Avatar of: Chris Cox

Chris Cox

Posts: 2

October 14, 2010

Mr. Collins is correct. As a lay person with great interest in all things science, I read about the asexual/sexual comparison for DNA propagation advantage over thirty years ago, perhaps in one of Gould's or Dawkins' books, or Scientific American. They realized then that the more mutations that occurred, within reason, the better the chances for a mutation or two that would improve survivability. And most assuredly required for a sometimes violently variable environment in the presence of an unpredicatably variable star. A basic odds game.\n\n\n \n\n
Avatar of: Jeff Anderson

Jeff Anderson

Posts: 1

October 14, 2010

Can anyone explain how sex evolution happened? I must assume that every evolutionary step was necessary and then it stopped, so how come when evolution "decided" that it was needed to create a female, it evolved not only with the basic capacity for sex but also embellished it and made it perfect in every way? Why did curves in the body evolve? It's only icing on the cake, not really needed for it. Did male and female develop together? Wasn't it enough for evolution that man needed it and the woman was able of it? Why did evolution have to give the urge to both? What I'm asking is, if there is any "intelligence" guiding this, or if nature by happenchance gave us more then we really needed to survive?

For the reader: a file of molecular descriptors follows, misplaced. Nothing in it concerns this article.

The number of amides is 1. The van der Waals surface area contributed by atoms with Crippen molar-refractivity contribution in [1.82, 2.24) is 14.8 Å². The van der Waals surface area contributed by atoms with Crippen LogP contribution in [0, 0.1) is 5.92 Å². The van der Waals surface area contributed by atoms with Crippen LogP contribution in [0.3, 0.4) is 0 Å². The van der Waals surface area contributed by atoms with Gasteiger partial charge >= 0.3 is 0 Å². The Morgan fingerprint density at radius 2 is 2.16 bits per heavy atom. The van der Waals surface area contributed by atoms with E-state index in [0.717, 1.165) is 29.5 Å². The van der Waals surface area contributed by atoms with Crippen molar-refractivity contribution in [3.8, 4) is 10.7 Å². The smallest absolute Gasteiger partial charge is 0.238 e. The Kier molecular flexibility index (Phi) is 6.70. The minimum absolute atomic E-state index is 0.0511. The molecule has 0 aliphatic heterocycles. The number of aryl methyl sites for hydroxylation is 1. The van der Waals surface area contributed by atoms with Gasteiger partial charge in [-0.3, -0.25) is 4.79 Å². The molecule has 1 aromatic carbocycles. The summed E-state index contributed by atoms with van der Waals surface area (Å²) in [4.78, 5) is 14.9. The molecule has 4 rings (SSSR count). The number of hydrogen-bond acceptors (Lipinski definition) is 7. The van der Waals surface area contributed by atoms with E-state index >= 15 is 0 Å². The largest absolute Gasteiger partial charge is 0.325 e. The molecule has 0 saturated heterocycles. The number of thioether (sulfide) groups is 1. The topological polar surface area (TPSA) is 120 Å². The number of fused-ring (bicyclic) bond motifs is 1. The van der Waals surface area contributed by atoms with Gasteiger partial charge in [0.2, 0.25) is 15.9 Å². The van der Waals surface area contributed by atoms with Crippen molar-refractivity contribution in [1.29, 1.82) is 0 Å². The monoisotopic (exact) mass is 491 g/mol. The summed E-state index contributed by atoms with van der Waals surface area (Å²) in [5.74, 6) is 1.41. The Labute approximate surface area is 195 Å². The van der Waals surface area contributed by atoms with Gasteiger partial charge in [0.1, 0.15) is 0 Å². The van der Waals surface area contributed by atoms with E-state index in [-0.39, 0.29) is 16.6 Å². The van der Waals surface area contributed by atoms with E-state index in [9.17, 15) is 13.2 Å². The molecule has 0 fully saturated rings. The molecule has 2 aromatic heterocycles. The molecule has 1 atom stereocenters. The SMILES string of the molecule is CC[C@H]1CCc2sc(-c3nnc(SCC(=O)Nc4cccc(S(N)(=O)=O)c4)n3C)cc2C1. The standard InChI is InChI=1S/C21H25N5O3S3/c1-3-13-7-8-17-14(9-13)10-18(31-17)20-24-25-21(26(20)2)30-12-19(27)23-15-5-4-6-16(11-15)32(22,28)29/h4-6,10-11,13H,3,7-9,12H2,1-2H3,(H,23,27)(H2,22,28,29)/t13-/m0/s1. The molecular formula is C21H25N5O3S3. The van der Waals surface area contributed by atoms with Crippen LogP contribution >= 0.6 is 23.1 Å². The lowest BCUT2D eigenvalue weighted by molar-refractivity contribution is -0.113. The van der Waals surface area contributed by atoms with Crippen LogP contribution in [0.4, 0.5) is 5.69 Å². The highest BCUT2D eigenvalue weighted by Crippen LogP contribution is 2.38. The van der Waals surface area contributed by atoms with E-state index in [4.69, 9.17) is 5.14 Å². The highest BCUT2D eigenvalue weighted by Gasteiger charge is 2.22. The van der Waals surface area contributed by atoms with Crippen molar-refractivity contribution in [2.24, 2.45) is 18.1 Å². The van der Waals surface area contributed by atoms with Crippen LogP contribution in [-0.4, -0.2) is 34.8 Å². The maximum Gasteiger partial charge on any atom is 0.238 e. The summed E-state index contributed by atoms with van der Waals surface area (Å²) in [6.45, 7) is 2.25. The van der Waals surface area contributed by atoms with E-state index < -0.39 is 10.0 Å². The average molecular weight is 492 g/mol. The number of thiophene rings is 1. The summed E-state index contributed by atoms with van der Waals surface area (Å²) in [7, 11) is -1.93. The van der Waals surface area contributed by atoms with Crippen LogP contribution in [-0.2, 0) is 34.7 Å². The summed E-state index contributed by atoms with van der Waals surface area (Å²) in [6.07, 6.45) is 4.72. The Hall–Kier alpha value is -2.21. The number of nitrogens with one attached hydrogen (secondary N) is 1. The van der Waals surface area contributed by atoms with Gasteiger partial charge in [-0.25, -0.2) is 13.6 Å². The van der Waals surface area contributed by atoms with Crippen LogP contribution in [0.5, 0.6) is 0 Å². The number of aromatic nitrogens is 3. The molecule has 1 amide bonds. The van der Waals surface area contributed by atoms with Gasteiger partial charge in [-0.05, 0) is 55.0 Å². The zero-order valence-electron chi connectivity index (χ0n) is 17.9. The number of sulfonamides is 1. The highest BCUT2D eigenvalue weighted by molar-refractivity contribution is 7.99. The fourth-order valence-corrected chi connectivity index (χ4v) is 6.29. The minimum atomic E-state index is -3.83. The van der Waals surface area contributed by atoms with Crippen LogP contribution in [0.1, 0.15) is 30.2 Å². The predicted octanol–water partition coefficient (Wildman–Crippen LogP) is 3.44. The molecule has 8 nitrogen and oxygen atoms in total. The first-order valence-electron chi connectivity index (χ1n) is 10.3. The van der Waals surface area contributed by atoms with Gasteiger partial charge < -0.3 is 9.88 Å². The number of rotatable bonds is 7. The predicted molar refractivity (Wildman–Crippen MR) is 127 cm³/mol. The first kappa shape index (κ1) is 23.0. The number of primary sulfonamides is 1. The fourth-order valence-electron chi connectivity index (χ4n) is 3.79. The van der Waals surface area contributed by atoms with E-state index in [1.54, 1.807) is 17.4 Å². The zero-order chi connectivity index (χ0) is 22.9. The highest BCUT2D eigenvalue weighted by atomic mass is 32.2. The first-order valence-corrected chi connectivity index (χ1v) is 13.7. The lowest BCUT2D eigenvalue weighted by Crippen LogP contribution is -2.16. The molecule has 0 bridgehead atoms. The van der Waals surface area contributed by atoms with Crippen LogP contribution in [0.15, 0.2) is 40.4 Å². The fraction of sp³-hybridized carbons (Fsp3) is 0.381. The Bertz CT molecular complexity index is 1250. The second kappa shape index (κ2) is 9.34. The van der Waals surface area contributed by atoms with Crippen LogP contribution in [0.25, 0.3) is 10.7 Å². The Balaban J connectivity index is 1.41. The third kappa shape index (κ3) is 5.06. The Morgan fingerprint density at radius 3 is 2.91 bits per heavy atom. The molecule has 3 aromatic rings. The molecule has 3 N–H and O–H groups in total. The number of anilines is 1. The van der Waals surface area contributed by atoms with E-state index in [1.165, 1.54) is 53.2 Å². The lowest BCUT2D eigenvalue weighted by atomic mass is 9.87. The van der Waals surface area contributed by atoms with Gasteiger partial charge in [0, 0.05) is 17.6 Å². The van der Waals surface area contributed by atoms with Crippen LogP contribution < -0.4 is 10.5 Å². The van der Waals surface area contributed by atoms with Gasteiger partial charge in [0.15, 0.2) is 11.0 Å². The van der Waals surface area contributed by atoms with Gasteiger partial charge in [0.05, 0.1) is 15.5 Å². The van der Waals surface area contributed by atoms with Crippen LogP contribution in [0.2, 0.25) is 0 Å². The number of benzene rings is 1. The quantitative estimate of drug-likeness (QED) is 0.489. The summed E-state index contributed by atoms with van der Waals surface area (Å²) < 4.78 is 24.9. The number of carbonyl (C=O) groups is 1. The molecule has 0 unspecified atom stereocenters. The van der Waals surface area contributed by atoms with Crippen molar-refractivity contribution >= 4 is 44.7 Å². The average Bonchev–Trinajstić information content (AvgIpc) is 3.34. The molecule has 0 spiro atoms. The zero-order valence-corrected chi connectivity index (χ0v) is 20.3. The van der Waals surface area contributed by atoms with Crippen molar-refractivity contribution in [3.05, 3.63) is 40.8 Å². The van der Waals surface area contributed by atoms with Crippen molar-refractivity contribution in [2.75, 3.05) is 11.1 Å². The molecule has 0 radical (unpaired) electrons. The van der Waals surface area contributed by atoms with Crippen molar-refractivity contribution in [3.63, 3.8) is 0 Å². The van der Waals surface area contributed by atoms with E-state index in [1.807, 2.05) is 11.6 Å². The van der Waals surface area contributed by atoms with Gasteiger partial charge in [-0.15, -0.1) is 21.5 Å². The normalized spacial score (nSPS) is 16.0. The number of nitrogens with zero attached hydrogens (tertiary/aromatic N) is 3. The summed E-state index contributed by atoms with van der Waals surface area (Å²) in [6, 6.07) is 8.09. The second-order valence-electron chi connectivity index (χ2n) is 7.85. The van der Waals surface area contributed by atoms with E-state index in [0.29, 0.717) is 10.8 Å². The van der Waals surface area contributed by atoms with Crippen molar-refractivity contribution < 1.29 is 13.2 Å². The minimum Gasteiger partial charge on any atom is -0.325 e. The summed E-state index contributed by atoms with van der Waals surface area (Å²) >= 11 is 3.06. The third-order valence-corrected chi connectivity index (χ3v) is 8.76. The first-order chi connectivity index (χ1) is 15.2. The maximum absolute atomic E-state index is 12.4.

Posts: 37

October 18, 2010

Chris Cox said I was correct in pointing out that there already was evidence that sex really is advantageous and went on to quote old hypotheses and calculations that showed why it should be [ e.g. Muller's ratchet(which actually only proposed sex being advantage by preventing degeneration in small populations)]. The hypotheses although plausible don't replace factual evidence. It isn't trivial to find a system in which on can do a direct comparison of how beneficial (or not) sexuality is to a population. I quoted another set of experiments with yeast that came to the same conclusion that the authors of this Rotifera paper came to.